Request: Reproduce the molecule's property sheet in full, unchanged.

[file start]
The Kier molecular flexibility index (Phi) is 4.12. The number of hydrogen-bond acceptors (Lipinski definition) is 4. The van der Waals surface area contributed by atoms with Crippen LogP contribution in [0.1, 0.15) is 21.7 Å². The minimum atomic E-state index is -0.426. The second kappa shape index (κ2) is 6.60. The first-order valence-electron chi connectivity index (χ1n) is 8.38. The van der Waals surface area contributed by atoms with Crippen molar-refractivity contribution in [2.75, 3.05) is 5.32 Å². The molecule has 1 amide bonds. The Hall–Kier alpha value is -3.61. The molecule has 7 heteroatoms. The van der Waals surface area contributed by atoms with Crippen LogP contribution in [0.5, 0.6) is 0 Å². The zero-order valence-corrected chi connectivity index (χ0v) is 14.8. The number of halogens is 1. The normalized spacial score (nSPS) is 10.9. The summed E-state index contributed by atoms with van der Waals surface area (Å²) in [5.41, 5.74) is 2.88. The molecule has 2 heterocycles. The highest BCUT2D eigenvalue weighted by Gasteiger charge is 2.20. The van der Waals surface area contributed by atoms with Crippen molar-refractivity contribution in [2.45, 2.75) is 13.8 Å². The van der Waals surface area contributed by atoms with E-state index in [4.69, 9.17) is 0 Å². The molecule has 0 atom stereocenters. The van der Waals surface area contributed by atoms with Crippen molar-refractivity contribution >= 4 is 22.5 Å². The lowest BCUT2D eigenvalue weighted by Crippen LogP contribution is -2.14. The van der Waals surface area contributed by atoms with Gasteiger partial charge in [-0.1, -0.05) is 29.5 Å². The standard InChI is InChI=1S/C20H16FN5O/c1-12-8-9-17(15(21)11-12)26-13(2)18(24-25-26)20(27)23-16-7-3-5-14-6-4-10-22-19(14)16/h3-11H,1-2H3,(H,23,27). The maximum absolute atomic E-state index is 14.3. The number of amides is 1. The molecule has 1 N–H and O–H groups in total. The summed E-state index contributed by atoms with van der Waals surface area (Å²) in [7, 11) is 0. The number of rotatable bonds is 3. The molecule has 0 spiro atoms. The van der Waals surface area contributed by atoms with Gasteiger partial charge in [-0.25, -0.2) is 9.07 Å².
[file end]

The Kier molecular flexibility index (Phi) is 4.12. The number of hydrogen-bond acceptors (Lipinski definition) is 4. The van der Waals surface area contributed by atoms with Crippen LogP contribution in [0.1, 0.15) is 21.7 Å². The minimum atomic E-state index is -0.426. The second kappa shape index (κ2) is 6.60. The first-order valence-electron chi connectivity index (χ1n) is 8.38. The van der Waals surface area contributed by atoms with Crippen molar-refractivity contribution in [2.75, 3.05) is 5.32 Å². The molecule has 1 amide bonds. The Hall–Kier alpha value is -3.61. The molecule has 7 heteroatoms. The van der Waals surface area contributed by atoms with Crippen LogP contribution in [0.5, 0.6) is 0 Å². The zero-order valence-corrected chi connectivity index (χ0v) is 14.8. The number of halogens is 1. The normalized spacial score (nSPS) is 10.9. The summed E-state index contributed by atoms with van der Waals surface area (Å²) in [5.41, 5.74) is 2.88. The molecule has 2 heterocycles. The highest BCUT2D eigenvalue weighted by Gasteiger charge is 2.20. The van der Waals surface area contributed by atoms with Crippen molar-refractivity contribution in [2.45, 2.75) is 13.8 Å². The van der Waals surface area contributed by atoms with E-state index in [4.69, 9.17) is 0 Å². The molecule has 0 atom stereocenters. The van der Waals surface area contributed by atoms with Crippen molar-refractivity contribution >= 4 is 22.5 Å². The lowest BCUT2D eigenvalue weighted by Crippen LogP contribution is -2.14. The van der Waals surface area contributed by atoms with Gasteiger partial charge in [-0.1, -0.05) is 29.5 Å². The standard InChI is InChI=1S/C20H16FN5O/c1-12-8-9-17(15(21)11-12)26-13(2)18(24-25-26)20(27)23-16-7-3-5-14-6-4-10-22-19(14)16/h3-11H,1-2H3,(H,23,27). The maximum absolute atomic E-state index is 14.3. The number of amides is 1. The molecule has 1 N–H and O–H groups in total. The summed E-state index contributed by atoms with van der Waals surface area (Å²) in [7, 11) is 0. The number of rotatable bonds is 3. The molecule has 0 spiro atoms. The van der Waals surface area contributed by atoms with Gasteiger partial charge in [-0.25, -0.2) is 9.07 Å².